James: Poet Morgan Liphart discussed how a good title can increase the chance of being noticed during the submission process. Titles are important because, whether online, in an index, or flipping through a magazine, they catch the reader’s attention much like a news article’s headline, which is often crafted by editors separate from the journalist.

Brennan: “I have this fun title game that I’ve been playing with. I finished a poem recently titled ‘A Bad Poem’, and I am amused by the idea of submitting it. Regardless of acceptance or rejection, I’m eager to receive an email saying ‘Thank you for sending us a bad poem’. It’s a wonderful expectation. Another writing prompt I suggest is to actually write a ‘bad poem’. It seems simple but is an intriguing challenge to tackle—what does a bad poem look like?”

James: Your collection includes several poems that are about poets and poems, essentially breaking the fourth wall of poetry, led by ‘New Poem’. Were these written as a series or did they emerge as a thematic thread for the collection?

Brennan: “Honestly, they didn’t start as a series; they weren’t intentionally written to all have ‘poem’ or ‘poet’ in the title. It happened naturally. Much of the collection is centered around joy and exploring the spectrum of love—not just romantic love, but various small and sometimes darker forms of deep affection. The poems that named themselves seemed like an acknowledgment of self and the literary community. Throughout the collection, poems, poets, and the broader literary community—both present and ancestral—bring me joy. I’m grateful for moments like this one, where we can discuss words with each other.”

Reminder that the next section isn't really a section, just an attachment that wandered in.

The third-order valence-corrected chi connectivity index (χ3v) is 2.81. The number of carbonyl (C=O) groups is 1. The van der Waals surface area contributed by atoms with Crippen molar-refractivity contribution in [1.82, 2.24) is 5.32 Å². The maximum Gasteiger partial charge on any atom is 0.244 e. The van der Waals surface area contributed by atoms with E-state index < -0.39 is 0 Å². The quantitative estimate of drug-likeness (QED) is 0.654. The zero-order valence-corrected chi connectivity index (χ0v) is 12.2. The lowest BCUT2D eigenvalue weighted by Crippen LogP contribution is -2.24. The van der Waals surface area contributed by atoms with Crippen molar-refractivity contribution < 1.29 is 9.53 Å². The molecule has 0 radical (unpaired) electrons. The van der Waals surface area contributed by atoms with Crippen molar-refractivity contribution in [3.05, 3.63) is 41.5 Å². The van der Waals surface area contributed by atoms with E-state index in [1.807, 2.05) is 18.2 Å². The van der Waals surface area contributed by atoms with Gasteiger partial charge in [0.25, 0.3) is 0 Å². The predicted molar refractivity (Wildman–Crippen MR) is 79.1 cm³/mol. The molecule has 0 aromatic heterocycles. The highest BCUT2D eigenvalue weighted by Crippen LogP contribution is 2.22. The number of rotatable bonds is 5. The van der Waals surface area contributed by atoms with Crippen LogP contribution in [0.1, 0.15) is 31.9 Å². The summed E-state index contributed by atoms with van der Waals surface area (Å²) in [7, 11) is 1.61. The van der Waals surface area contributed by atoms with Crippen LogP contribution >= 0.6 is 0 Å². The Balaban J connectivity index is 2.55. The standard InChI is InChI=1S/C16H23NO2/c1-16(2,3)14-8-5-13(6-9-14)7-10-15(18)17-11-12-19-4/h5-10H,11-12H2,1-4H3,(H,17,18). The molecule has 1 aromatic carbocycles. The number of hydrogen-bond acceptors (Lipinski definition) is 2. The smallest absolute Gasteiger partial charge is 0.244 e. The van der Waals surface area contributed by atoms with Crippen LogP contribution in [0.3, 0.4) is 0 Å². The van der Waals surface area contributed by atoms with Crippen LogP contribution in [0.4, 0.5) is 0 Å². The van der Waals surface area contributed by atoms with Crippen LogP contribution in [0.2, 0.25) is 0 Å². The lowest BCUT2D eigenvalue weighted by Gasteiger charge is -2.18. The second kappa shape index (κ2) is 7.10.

James: “Poem That Casts a Shadow” is, of all the poems in the collection, most dependent on the visualization on the page. The poem is, in effect, an image and the reflection of that image slightly distorted, represented on the page using inverted colors for the reflected text. How do you approach performing a poem that is so dependent on the visualization of the poem?